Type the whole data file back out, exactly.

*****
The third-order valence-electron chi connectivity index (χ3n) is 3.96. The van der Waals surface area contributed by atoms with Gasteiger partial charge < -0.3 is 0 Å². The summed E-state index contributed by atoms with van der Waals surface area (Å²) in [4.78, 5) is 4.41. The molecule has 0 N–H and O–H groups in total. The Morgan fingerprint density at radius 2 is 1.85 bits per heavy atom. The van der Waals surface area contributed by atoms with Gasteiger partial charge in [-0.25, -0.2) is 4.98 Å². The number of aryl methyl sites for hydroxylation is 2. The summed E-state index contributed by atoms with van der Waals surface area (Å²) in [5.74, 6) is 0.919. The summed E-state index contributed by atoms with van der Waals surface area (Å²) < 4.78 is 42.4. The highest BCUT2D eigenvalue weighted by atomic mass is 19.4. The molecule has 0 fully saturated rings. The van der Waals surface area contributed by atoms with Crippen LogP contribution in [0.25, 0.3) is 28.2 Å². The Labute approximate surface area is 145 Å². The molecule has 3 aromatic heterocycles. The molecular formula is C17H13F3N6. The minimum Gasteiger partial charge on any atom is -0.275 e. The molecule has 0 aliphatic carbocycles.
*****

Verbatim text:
The third-order valence-electron chi connectivity index (χ3n) is 3.96. The van der Waals surface area contributed by atoms with Gasteiger partial charge < -0.3 is 0 Å². The summed E-state index contributed by atoms with van der Waals surface area (Å²) in [4.78, 5) is 4.41. The molecule has 0 N–H and O–H groups in total. The Morgan fingerprint density at radius 2 is 1.85 bits per heavy atom. The van der Waals surface area contributed by atoms with Gasteiger partial charge in [-0.25, -0.2) is 4.98 Å². The number of aryl methyl sites for hydroxylation is 2. The summed E-state index contributed by atoms with van der Waals surface area (Å²) in [5.74, 6) is 0.919. The summed E-state index contributed by atoms with van der Waals surface area (Å²) < 4.78 is 42.4. The highest BCUT2D eigenvalue weighted by atomic mass is 19.4. The molecule has 0 fully saturated rings. The van der Waals surface area contributed by atoms with Crippen LogP contribution in [0.25, 0.3) is 28.2 Å². The Labute approximate surface area is 145 Å². The molecule has 3 aromatic heterocycles. The molecular formula is C17H13F3N6. The minimum Gasteiger partial charge on any atom is -0.275 e. The molecule has 0 aliphatic carbocycles.